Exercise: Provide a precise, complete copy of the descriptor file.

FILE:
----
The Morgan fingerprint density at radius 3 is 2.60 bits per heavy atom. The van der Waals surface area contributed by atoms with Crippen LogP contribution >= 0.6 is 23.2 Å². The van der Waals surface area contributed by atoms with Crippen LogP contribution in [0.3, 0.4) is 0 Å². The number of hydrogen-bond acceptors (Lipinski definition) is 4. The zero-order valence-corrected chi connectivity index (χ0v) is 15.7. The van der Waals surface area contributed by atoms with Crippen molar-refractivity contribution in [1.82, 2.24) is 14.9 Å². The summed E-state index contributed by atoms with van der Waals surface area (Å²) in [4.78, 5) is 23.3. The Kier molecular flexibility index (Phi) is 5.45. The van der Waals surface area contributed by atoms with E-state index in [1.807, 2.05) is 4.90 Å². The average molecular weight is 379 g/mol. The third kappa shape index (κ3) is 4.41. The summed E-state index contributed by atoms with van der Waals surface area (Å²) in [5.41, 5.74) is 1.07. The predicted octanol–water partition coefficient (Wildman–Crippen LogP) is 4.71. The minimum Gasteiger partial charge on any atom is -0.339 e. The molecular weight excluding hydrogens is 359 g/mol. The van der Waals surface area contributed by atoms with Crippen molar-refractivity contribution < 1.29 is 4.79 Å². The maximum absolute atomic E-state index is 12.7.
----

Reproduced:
The Morgan fingerprint density at radius 3 is 2.60 bits per heavy atom. The van der Waals surface area contributed by atoms with Crippen LogP contribution >= 0.6 is 23.2 Å². The van der Waals surface area contributed by atoms with Crippen LogP contribution in [0.3, 0.4) is 0 Å². The number of hydrogen-bond acceptors (Lipinski definition) is 4. The zero-order valence-corrected chi connectivity index (χ0v) is 15.7. The van der Waals surface area contributed by atoms with Crippen molar-refractivity contribution in [1.82, 2.24) is 14.9 Å². The summed E-state index contributed by atoms with van der Waals surface area (Å²) in [4.78, 5) is 23.3. The Kier molecular flexibility index (Phi) is 5.45. The van der Waals surface area contributed by atoms with E-state index in [1.807, 2.05) is 4.90 Å². The average molecular weight is 379 g/mol. The third kappa shape index (κ3) is 4.41. The summed E-state index contributed by atoms with van der Waals surface area (Å²) in [5.41, 5.74) is 1.07. The predicted octanol–water partition coefficient (Wildman–Crippen LogP) is 4.71. The minimum Gasteiger partial charge on any atom is -0.339 e. The molecular weight excluding hydrogens is 359 g/mol. The van der Waals surface area contributed by atoms with Crippen molar-refractivity contribution < 1.29 is 4.79 Å². The maximum absolute atomic E-state index is 12.7.